People wearing protective equipment are seen inside the newly-launched COVID-19 isolation facility in Manila, the Philippines on Sept. 29, 2020. The number of confirmed COVID-19 cases in the Philippines surged to 309,303 after the Department of Health (DOH) reported 2,025 new daily cases on Tuesday. Philippine President Rodrigo Duterte approved on Monday night the recommendation of an inter-agency coronavirus task force to extend the quarantine measures in Metro Manila until Oct. 31. (Xinhua/Rouelle Umali)
MANILA, Sept. 29 (Xinhua) -- The number of confirmed COVID-19 cases in the Philippines surged to 309,303 after the Department of Health (DOH) reported 2,025 new daily cases on Tuesday.
The DOH said that the number of recoveries also rose to 252,930 after 290 more patients recovered. Meanwhile, 68 more patients died from the viral disease, bringing the death toll to 5,448.
The Philippines' capital Metro Manila topped the regions in the country with the highest number of daily confirmed cases on Tuesday with 628.
The DOH said over 3.46 million people in the Philippines have been tested so far. The Philippines has a population of about 109 million.
The COVID-19 has now reached all provinces in the Philippines after the northernmost province of Batanes reported Tuesday its first case since the disease emerged in the country in January, the DOH said.
"With Batanes recording a confirmed case, this means that all provinces have or have had COVID-19 cases," the DOH said in a statement.
Philippine President Rodrigo Duterte approved on Monday night the recommendation of an inter-agency coronavirus task force to extend the quarantine measures in Metro Manila until Oct. 31. It means that businesses, including shopping malls, and public transport are only allowed to operate at a limited capacity.
Metro Manila consistently records the highest number of COVID-19 cases since the detection of the disease in January. Metro Manila is one of the four regions with the highest number of virus clusters, mostly in densely populated communities.
Located on the main Luzon island, Metro Manila is home to an estimated 13 million people. However, the population swells to about 15 million during weekdays due to the influx of workers and students from outlying provinces of Bulacan, Rizal, Cavite, Laguna, and Pampanga.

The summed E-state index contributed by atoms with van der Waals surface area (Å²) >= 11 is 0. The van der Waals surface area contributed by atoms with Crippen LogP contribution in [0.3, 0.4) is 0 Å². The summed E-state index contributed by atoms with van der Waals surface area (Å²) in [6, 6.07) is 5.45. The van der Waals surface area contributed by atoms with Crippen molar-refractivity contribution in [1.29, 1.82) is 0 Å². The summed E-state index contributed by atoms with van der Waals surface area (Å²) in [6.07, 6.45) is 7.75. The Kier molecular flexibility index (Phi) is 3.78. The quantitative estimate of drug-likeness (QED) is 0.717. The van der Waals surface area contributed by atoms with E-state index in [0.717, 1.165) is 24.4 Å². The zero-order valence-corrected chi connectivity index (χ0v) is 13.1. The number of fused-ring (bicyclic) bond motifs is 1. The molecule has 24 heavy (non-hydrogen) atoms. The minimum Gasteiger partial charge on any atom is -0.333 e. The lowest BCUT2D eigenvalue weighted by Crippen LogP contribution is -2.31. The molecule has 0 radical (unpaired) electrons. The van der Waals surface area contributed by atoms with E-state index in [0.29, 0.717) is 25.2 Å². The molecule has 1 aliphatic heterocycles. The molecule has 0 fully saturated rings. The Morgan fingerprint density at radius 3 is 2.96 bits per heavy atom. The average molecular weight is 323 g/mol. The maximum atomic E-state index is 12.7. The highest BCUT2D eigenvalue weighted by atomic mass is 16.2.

The Philippines is slowly reviving the economy which was crippled by more than six months of lockdowns, while trying to control the spread of the virus.
Some tourist spots will be opened to local tourists in the coming days or weeks to revive the tourism industry. Boracay, a world-famous island resort in the central Philippines, will start admitting local tourists starting Oct. 1.
"We have slowly begun reopening our destinations for domestic travel with health and safety protocols in place. This gradual revival of the industry will bring back jobs and livelihoods to the rural areas, where many of our tourism products, such as beach, diving, ecotourism, arts and culture, and farm sites are found," Tourism Secretary Bernadette Romulo-Puyat said.
Health Undersecretary Maria Rosario Vergeire said the government has put in place safeguards to limit the transmission while opening some of the tourist spots.
"We cannot remain in lockdown forever. We need to survive. We need to live with this virus or what we call the new normal. So we need to enforce these health standards that we have to avoid infections," Vergeire added.
The government urged Metro Manila residents to stay at home and bar mass gatherings to prevent transmission.
A limited transport system is allowed. However, passengers are required to keep distance and wear masks and face shields. Groceries, pharmacies, banks, and essential establishments are also open.
The Philippines continues to grapple with a surging number of COVID-19 cases despite the imposition since mid-March of varying degrees of lockdown measures that shut down 75 percent of the economy.
The Philippine economy shrank by 9.0 percent in the first half of 2020, the largest since 1985, due to the implementation of strict quarantine measures such as restrictions on mobility and closures of workplaces that choked economic activities. Millions of Filipinos also lost their jobs as a result. Enditem